Erosion Control Products
Traditional and Green
IN THE WORLD OF EROSION CONTROL, we divide the kinds of products that are available into two types, “traditional” and “green.” But these distinctions are becoming increasingly blurred. After all, erosion control, in and of itself, is a green practice.
What you’re going to use on a particular job may already have been specified by the civil engineer who designed the project. Local, state and federal requirements also play a role. Where you do have a choice as to what best management practices (BMPs) to employ, whether they be green, traditional, or a blend of both, will depend on a number of factors.
Aesthetics are increasingly important to people, as well as managing the water flow and dealing with the steepness of the slope.
To keep the area as green space, you’ll want to use a solution that will help keep the soil in place, perhaps a turf reinforcement mat (TRM). After that, you look at which approach is most cost-effective.
Nothing is obvious when you’re doing erosion-control work. There are dozens of innovative products that work extremely well, but there’s no one-size-fits-all. All of them have their pros and cons; you’ll have to decide what to use and when.
Here’s a look at some of the erosion control products that are currently available. Many of the products that will be discussed here can be considered both traditional and green, in that they promote the growth of vegetation, are made from recycled materials, or both.
Hydroseeding and hydromulching
Both traditional and green, this is the process of spraying seed mixed with mulch, fertilizers and tackifiers, under pressure, over a disturbed area so that vegetation can eventually take over the job.
Mulch material can consist of wood chips, wood fibers, straw, paper, grass, or hay. It can be sprayed either alone or mixed with seed. Mulching aids plant growth by holding the material and topsoil in place. It also retains moisture, insulates plant roots against extreme temperatures, and prevents birds from eating seeds.
Large areas can be covered in a short period of time with low labor costs, making this method quite economical. Newly seeded areas may need to be protected by overlaying temporary biodegradable products to further protect the seed from blowing or washing away before the new plant life is established.
A familiar sight at construction venues, silt fences are temporary sediment barriers made of porous geotextile fabric, held up by wooden or metal posts driven into the ground.
They’re popular because they’re low cost and easy to remove. They’re also quite effective; a single 100-foot run of silt fence can hold 50 tons of sediment in place. When they don’t work, it is usually due to poor installment or maintenance. Filter socks and berms These are often used as alternatives to silt fencing. They consist of geotextile tubes, or “socks,” filled with coir, compost, sand, shredded tires, plant trimmings, biosolids, or manure. Filter socks not only function as erosion barriers but also have the ability to absorb sediment and pollutants.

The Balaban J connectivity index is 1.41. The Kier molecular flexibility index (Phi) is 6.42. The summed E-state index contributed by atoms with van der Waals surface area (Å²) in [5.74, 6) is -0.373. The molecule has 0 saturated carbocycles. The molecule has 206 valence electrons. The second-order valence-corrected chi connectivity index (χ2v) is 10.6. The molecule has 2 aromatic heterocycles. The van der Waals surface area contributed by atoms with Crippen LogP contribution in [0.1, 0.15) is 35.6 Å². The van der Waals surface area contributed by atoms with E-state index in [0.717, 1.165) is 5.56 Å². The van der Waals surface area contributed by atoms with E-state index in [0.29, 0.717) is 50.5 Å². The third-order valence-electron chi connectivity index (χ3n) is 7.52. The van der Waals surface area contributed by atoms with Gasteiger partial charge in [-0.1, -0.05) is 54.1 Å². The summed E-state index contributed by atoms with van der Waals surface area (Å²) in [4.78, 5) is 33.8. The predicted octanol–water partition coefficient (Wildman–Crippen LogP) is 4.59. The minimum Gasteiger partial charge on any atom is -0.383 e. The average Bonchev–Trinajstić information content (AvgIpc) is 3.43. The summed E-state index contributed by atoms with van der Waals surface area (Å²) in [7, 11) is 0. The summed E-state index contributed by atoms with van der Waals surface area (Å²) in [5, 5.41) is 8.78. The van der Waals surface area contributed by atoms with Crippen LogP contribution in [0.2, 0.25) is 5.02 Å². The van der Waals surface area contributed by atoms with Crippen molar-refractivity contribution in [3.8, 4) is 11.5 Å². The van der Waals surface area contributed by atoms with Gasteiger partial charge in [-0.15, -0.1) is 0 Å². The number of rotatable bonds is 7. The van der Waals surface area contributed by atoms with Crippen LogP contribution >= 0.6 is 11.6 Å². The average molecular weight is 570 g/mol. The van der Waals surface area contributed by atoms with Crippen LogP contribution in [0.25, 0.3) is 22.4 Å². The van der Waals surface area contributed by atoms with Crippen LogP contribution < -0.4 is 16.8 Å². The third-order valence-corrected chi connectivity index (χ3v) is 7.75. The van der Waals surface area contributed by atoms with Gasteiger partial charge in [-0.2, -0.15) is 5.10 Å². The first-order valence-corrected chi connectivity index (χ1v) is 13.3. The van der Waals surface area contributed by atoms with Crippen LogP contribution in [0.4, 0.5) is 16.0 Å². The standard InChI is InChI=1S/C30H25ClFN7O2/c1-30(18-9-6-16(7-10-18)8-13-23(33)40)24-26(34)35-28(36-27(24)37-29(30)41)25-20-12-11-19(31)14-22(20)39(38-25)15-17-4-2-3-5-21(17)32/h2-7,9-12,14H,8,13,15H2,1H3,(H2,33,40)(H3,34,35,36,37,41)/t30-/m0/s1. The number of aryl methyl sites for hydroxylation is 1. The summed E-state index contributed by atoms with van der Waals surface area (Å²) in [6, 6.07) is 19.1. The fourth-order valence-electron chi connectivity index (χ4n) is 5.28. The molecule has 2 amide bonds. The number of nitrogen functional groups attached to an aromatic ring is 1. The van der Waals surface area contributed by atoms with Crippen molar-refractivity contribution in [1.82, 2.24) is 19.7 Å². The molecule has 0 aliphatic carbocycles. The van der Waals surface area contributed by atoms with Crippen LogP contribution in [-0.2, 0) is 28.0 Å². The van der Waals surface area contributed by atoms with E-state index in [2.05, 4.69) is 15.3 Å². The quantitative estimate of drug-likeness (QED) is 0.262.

They can be non-biodegradable and intended as temporary erosion control measures, meant to be removed when no longer needed. Other types are partially or completely biodegradable, intended to be left in place and vegetated. For this reason, they’re considered green.
Vegetated filter berms are normally left right where they are for long-term filtration of stormwater as a post-construction BMP. Unvegetated socks or berms are often broken down once construction is complete. The compost can then be distributed around the site as a soil amendment.
Fiber rolls or straw wattles
Similar to filter socks and berms, these tube-shaped devices are filled with or entirely composed of straw, flax, rice, coir or compost. The rolls are held together with photodegradable polypropylene netting or 100 percent biodegradable materials like burlap or jute.
These are commonly used for stabilization of long or steep slopes, and are often combined with other BMPs such as straw mulch, erosion control blankets (ECBs), hydromulch, or bound-fiber matrices.
They help to slow, filter, and spread overland flows, filter and capture sediment and minimize rill and gully development.
Inlet protection devices
These devices keep soil and debris from entering storm drain drop inlets. These measures are usually temporary and should be implemented before a site is disturbed.
Porous geotextile fabric barriers are commonly used on construction sites. They shield against sediment, soil and debris, slowing runoff, while allowing water to continue flowing into drains. They must be maintained regularly, however. If they are clogged they no longer function and can even cause erosion in unprotected areas.
These are usually small, temporary structures constructed across swales or channels to slow the flow of water. They are typically constructed of rock, sandbags, logs or treated lumber straw bales. They are most effective when used with other erosion and sediment-control measures.
Articulated concrete block
When the going gets tough, the tough get hard armor. This is what’s needed to protect against erosion and scour in the most severe hydraulic conditions. Hard armor includes retaining walls, gabions, riprap and concrete in various forms.
Concrete products for channel, stream and shoreline applications are available from a number of different manufacturers. These products include interlocking matrices of cellular concrete blocks of uniform size, shape, and weight; concrete armor units designed to interlock into flexible, highly permeable matrices; and concrete step overlay protection systems for embankment dams and spillways. These are just a few of the concrete products available for controlling erosion.
Cable-reinforced articulated concrete block